# Can we safely assume $\Psi(x,t) = \psi(x)e^{-i\omega t}$ always in QM?

In the particle in a box, harmonic oscillator and in Hydrogen Atom, we can safely assume $$\Psi(x,t) = \psi(x)e^{-i\omega t}.$$ So why not make it a postulate to consider the wave function to be always in the form $$\psi(x)e^{-i\omega t}$$ We can still explain all the foundational experiments, so my question is why not make this amendment to the theory so that we can avoid a lot of nightmares and some peace of mind. Why unnecessarily consider so general thing when we can do away with simple things most of the time?

Oh my actual question is where do we run into problems (practical physical situations/experiments) if we consider such a thing? If we run into problem anywhere, I hope to make any other simple changes to fix them but without going back on this one.

It is not general. For both the harmonic oscillation and the hydrogen atom, we have a Hamitlonian $\hat{H} = -\frac{i\hbar}{2m}\nabla^2 + V$ with a time-independent potential, which implied that the eigenvalue equation $\hat{H}\Psi(x,t) = E\Psi(x,t)$ is separable, and we can therefore write it as a product of a time-independent factor and a space-independent factor.

In other words, $\Psi(x,t) = \Psi(x)e^{-i\omega t}$ is something we get for the energy eigenstates with a time-independent Hamiltonian. A general solution is a superposition of multiple energy eigenstates, and is not going to have that form.

• You say time independent Hamiltonian, and at the same time involve multiple Energy eigen states, So my question is What is the total energy that is conserved in such a Schrodinger equation? – Rajesh Dachiraju Dec 26 '13 at 3:52
• @RajeshD that would be the expectation value of the Hamiltonian. – David Z Dec 26 '13 at 4:07
• @DavidZ : Again these are contrived, and not really demanded from Schrodinger's equation or from conservation of energy. As I understand, these multiple eigen energies are embedded into the wavefunction and they are not generated by the potential V(x) or from the Hamiltonian, right? – Rajesh Dachiraju Dec 26 '13 at 5:00
• What I mean is these are set up and not following directly from te Schrodinger equation. – Rajesh Dachiraju Dec 26 '13 at 5:02
• @RajeshD: No. The energy eigenvalues are the spectrum of the Hamiltonian, and so generated by it directly. In particular, $\hat{H}\Psi_n = E_n\Psi_n$. Since the Schrödinger equation is linear, any superposition of the eigenstates is a solution, and the fact that cover all solutions follows from hermiticity of the Hamiltonian. – Stan Liou Dec 26 '13 at 5:22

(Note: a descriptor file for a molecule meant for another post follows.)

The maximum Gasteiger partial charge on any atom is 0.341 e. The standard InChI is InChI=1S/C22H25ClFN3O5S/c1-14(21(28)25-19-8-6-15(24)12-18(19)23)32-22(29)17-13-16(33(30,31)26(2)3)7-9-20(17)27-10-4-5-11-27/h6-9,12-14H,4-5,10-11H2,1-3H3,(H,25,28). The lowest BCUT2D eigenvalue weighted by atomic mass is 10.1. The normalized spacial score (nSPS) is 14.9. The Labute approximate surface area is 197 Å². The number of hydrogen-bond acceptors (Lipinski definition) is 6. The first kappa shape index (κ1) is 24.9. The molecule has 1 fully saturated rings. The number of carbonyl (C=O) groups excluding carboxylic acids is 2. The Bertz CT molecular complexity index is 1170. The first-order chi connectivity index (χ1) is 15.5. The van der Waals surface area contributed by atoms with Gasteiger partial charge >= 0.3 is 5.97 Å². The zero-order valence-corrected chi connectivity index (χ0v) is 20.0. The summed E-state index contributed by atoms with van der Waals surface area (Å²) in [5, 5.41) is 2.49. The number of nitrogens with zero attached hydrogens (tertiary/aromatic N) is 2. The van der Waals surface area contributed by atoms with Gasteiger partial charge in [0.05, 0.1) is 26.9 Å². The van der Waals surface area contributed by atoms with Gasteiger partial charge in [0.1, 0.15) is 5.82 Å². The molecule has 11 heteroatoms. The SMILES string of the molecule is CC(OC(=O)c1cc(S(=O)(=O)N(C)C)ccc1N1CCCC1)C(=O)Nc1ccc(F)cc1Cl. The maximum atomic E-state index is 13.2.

Another, as of yet unmentioned, reason is for super-position.

For separation of variables techniques, we find $\Psi(\mathbf{x},t)=\psi(\mathbf{x})f(t)$ to give $$\frac{i\hbar}{f(t)}\frac{df}{dt}=E=\left[\frac{\hbar^2}{2m}\nabla^2+V(\mathbf{x})\right]\psi(\mathbf{x})\tag{1}$$ The term on the left side gives $f\propto\exp\left[iEt/\hbar\right]$, giving us $$\psi\left(\mathbf{x},t\right)=\psi(x)e^{iEt/\hbar}\tag{2}$$ But this is a stationary state, but the particle that Equation (1) describes is not stationary. Thus, we have that the general solution is a linear super-position of states: $$\psi\left(\mathbf{x},t\right)=\sum_ic_i\psi_i(x)e^{iE_it/\hbar}$$

Which cannot be separated into such a form as Equation (2).

• Yes, even with a time-independent Hamiltonian only the eigenfunction are generally time-independent. – dmckee Dec 26 '13 at 3:13
• What is the total energy of such a system, in this case? – Rajesh Dachiraju Dec 26 '13 at 3:39
• @RajeshD: dmckee's statement, if understood as referring to superpositions, follows directly from the Born rule. – Stan Liou Dec 26 '13 at 4:17
• You keep using that word "contrived". What do you think it means? The eigenstates and their spectrum are a consequence of the Hamiltonian. If you have a superposition that means that you don't know the energy of the state. There is no surprise that you don't then know what energy you will get if you measure the energy. This is a tautology. – dmckee Dec 26 '13 at 5:06
• @RajeshD: Schrödinger's equation is linear, so any superposition of solutions is a solution. Thus you almost never have just one eigenstate for a general solution of the SE. Conservation of energy follows from the time-independence of the Hamiltonian, but is otherwise not going to hold. The connection to probabilities of measurement outcomes are and what happens after measurement it not demanded by SE, but by the Born rule. And as dmckee said, the energy eigenvalues are the spectrum of the Hamiltonian. – Stan Liou Dec 26 '13 at 5:16

Only when $V(\mathbf{x},t) = V(\mathbf{x})$, otherwise the time-dependent Schrödinger equation does not separate into time- and space-like parts.

Any explicit time-dependence in the problem and you cannot.

• This Statement and the answer by Stan Liou, should be embossed on every QM text book with a large font size on the cover sheet. Just so that the students are going to relax and also the fact that we are never going for the time dependent potentials. Everybody starts writing $\Psi(x,t)$, which they are never going to use, just to frighten people! – Rajesh Dachiraju Dec 26 '13 at 3:07
• @RajeshD: Bad news: time-dependent perturbation theory is pretty standard for undergrad QM. Though even if $\hat{H}$ is time-independent, you'll still be coming across situations where you need a non-stationary state. – Stan Liou Dec 26 '13 at 3:16

In a different vein from the other answers, an example of physical a problem in which the solution is not separable is one considered in Sakurai 2nd Edition, Chapter 2.1, Pgs. 70 and 71 where we have a spin magnetic moment in the presence of a magnetic field whose intensity can change with time I.e. $B(t)\neq B(0)$, or even more problematically when the magnitude and direction of the magnetic field change with time. In both cases the Hamiltonian is time dependent and so the solution is not separable.